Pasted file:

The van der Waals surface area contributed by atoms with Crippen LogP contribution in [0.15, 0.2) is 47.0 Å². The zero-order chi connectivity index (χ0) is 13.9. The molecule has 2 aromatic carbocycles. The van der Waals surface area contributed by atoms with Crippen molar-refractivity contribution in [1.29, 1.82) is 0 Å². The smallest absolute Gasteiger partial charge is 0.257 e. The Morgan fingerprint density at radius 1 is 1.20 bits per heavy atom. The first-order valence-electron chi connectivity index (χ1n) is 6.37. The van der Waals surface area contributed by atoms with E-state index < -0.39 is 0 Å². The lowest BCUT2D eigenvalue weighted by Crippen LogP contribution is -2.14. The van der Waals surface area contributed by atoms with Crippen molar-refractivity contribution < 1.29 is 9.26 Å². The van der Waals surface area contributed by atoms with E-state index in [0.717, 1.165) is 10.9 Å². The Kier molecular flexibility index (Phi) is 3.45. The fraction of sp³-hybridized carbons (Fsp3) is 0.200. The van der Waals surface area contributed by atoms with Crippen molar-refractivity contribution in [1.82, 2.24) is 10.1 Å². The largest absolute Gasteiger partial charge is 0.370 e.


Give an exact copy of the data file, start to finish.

The van der Waals surface area contributed by atoms with Crippen LogP contribution in [0.15, 0.2) is 47.0 Å². The zero-order chi connectivity index (χ0) is 13.9. The molecule has 2 aromatic carbocycles. The van der Waals surface area contributed by atoms with Crippen molar-refractivity contribution in [1.29, 1.82) is 0 Å². The smallest absolute Gasteiger partial charge is 0.257 e. The Morgan fingerprint density at radius 1 is 1.20 bits per heavy atom. The first-order valence-electron chi connectivity index (χ1n) is 6.37. The van der Waals surface area contributed by atoms with E-state index < -0.39 is 0 Å². The lowest BCUT2D eigenvalue weighted by Crippen LogP contribution is -2.14. The van der Waals surface area contributed by atoms with Crippen molar-refractivity contribution < 1.29 is 9.26 Å². The van der Waals surface area contributed by atoms with E-state index in [0.717, 1.165) is 10.9 Å². The Kier molecular flexibility index (Phi) is 3.45. The fraction of sp³-hybridized carbons (Fsp3) is 0.200. The van der Waals surface area contributed by atoms with Crippen molar-refractivity contribution in [1.82, 2.24) is 10.1 Å². The largest absolute Gasteiger partial charge is 0.370 e.